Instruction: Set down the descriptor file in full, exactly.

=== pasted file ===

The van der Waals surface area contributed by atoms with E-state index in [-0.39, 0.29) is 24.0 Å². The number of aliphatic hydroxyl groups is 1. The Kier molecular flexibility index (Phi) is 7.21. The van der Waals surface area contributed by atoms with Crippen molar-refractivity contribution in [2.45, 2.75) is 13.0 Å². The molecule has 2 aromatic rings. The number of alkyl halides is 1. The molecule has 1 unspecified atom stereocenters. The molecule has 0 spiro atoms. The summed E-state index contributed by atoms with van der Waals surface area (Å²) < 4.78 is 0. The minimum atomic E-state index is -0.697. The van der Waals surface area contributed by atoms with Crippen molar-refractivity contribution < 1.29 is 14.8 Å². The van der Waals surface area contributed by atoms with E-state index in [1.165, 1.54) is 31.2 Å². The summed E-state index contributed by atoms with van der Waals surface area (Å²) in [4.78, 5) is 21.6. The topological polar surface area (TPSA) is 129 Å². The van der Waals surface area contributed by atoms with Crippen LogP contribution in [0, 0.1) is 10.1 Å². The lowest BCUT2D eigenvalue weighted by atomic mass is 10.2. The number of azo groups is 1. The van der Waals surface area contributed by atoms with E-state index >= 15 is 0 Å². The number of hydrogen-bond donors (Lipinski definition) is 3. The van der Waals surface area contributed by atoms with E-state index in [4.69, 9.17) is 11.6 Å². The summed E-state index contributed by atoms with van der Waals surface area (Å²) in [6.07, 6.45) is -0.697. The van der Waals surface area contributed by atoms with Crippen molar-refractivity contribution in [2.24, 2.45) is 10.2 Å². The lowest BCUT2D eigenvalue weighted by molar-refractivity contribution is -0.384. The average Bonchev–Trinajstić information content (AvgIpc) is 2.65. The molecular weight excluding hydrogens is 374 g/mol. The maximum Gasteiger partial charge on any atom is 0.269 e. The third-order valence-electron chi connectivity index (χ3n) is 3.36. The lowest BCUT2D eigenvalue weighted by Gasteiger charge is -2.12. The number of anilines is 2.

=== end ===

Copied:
The van der Waals surface area contributed by atoms with E-state index in [-0.39, 0.29) is 24.0 Å². The number of aliphatic hydroxyl groups is 1. The Kier molecular flexibility index (Phi) is 7.21. The van der Waals surface area contributed by atoms with Crippen molar-refractivity contribution in [2.45, 2.75) is 13.0 Å². The molecule has 2 aromatic rings. The number of alkyl halides is 1. The molecule has 1 unspecified atom stereocenters. The molecule has 0 spiro atoms. The summed E-state index contributed by atoms with van der Waals surface area (Å²) < 4.78 is 0. The minimum atomic E-state index is -0.697. The van der Waals surface area contributed by atoms with Crippen molar-refractivity contribution < 1.29 is 14.8 Å². The van der Waals surface area contributed by atoms with E-state index in [1.165, 1.54) is 31.2 Å². The summed E-state index contributed by atoms with van der Waals surface area (Å²) in [4.78, 5) is 21.6. The topological polar surface area (TPSA) is 129 Å². The van der Waals surface area contributed by atoms with Crippen LogP contribution in [0, 0.1) is 10.1 Å². The lowest BCUT2D eigenvalue weighted by atomic mass is 10.2. The number of azo groups is 1. The van der Waals surface area contributed by atoms with E-state index >= 15 is 0 Å². The number of hydrogen-bond donors (Lipinski definition) is 3. The van der Waals surface area contributed by atoms with E-state index in [4.69, 9.17) is 11.6 Å². The summed E-state index contributed by atoms with van der Waals surface area (Å²) in [6.07, 6.45) is -0.697. The van der Waals surface area contributed by atoms with Crippen molar-refractivity contribution in [2.24, 2.45) is 10.2 Å². The lowest BCUT2D eigenvalue weighted by molar-refractivity contribution is -0.384. The average Bonchev–Trinajstić information content (AvgIpc) is 2.65. The molecular weight excluding hydrogens is 374 g/mol. The maximum Gasteiger partial charge on any atom is 0.269 e. The third-order valence-electron chi connectivity index (χ3n) is 3.36. The lowest BCUT2D eigenvalue weighted by Gasteiger charge is -2.12. The number of anilines is 2.